The North West Passage is nearly open. Just a few more days will see the end of the ice bridge that was blocking the main passage. The broken ice in the passage will then more readily flow out and melt.
Ice bridge break-up in Viscount Melville Sound
MODIS aqua image June 28 2010
The Nares Strait - the strait which opened in July 2007 and exported a substantial amount of the ice that year - has been open since last year. Briefly, in March, it appeared that an ice bridge might form, but it did not happen. In 2009 an ice arch formed in the Lincoln Sea, completely blocking the export of ice through the Nares Strait.
With the Nares Strait entrance obstructed, two things were observed. Firstly, the Nares Strait and Baffin Bay were soon swept clear of sea ice. There was a lot of open water. Secondly, the ice in the Lincoln Sea area thickened. This year the Nares Strait is passing a stream of ice into Baffin Bay. That rapidly melting ice would be thickening the main pack in a normal year.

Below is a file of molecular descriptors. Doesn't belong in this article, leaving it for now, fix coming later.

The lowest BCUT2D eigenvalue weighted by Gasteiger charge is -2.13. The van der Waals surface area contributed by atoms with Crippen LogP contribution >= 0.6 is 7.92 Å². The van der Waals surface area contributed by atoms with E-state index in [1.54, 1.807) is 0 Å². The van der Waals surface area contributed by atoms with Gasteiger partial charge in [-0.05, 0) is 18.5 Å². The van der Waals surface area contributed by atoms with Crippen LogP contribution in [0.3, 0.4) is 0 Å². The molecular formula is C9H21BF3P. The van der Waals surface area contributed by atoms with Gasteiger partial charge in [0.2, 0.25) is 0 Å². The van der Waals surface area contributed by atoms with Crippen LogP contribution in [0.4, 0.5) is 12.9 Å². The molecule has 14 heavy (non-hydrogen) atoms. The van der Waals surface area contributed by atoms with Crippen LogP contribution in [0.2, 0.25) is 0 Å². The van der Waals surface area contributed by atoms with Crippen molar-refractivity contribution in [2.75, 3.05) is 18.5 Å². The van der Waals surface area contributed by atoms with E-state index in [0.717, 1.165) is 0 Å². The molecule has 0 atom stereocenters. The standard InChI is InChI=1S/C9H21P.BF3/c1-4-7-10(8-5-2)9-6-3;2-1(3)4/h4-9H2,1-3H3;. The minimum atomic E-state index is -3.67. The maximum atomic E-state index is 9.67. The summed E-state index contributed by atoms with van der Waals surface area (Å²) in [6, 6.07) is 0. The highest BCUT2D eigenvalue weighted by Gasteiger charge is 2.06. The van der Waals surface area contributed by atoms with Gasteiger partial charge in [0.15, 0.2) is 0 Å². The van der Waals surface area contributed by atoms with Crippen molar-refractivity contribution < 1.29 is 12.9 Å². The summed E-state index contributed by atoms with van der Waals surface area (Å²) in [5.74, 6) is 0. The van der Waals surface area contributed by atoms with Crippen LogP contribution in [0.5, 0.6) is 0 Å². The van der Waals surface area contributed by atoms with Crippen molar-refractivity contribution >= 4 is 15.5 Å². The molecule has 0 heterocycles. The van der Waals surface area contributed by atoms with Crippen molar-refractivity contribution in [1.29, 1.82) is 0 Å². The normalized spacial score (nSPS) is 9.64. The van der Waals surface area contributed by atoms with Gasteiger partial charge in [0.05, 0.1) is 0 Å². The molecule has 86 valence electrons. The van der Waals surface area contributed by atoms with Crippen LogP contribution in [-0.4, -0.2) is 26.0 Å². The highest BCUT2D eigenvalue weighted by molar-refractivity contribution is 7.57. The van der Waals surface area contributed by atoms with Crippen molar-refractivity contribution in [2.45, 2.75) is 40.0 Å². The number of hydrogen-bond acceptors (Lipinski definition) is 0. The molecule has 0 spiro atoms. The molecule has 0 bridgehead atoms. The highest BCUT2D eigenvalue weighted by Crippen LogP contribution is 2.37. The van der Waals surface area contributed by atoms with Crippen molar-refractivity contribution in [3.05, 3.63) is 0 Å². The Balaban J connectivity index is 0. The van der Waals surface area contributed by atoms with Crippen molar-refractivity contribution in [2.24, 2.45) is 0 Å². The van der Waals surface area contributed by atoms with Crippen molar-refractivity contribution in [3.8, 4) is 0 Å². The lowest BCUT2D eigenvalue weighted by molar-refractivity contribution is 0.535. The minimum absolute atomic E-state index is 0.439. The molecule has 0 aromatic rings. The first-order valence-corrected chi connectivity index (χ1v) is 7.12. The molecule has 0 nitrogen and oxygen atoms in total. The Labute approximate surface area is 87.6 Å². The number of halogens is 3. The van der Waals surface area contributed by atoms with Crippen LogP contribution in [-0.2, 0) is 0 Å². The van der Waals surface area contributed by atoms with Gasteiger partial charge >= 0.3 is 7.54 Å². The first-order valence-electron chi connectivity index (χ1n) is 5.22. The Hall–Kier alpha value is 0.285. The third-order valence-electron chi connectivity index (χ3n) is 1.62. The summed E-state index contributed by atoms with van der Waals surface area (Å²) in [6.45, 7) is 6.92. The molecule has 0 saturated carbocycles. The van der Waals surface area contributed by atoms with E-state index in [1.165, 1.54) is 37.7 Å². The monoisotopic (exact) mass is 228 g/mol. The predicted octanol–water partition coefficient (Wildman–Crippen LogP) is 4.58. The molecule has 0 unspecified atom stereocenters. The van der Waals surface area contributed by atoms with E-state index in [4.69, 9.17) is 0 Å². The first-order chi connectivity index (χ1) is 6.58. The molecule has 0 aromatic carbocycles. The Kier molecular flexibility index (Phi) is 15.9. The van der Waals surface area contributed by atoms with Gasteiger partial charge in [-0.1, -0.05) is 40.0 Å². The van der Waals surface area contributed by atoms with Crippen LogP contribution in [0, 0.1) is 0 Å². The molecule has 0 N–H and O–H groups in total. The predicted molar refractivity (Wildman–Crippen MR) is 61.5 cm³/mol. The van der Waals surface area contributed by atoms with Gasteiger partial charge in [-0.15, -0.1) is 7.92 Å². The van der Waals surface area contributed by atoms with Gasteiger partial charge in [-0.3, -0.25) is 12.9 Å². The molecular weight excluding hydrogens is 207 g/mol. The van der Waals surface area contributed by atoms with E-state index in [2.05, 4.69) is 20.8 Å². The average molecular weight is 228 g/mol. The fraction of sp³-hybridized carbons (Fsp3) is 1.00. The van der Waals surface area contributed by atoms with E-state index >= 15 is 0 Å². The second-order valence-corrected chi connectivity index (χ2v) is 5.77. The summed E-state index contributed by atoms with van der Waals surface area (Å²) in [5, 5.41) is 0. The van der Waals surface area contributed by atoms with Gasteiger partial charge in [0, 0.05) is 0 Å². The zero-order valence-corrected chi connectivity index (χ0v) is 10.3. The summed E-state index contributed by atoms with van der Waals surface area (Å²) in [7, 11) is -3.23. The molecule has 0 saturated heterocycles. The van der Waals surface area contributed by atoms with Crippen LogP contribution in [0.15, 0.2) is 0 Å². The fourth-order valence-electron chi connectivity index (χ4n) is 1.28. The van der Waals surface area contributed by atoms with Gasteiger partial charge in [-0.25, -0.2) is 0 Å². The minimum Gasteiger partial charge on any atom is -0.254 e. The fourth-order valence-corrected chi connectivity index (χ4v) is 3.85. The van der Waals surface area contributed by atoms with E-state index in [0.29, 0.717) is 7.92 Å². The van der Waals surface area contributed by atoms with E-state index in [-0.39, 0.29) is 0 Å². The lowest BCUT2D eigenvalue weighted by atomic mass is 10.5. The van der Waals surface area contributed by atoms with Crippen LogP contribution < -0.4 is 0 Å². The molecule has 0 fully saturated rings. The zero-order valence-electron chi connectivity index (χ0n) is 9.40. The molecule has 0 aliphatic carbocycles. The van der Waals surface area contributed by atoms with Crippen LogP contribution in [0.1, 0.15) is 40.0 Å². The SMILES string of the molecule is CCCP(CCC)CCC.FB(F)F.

Arctic mosaic images for
Edit: thanks to Andrew Xnn for spotting my date error, above.
Ice extent and error doubling
Ice extent as defined by NSIDC is a count of grid areas of 25 x 25 km which contain at least 15% sea ice. The method completely misses the loss of ice and consequent loss of mechanical strength within the Beafort Gyre. The NSIDC method counts ice lost from the Beaufort Gyre as ice added to Baffin Bay. This shows up in extent plots as a surplus of ice rather than a loss.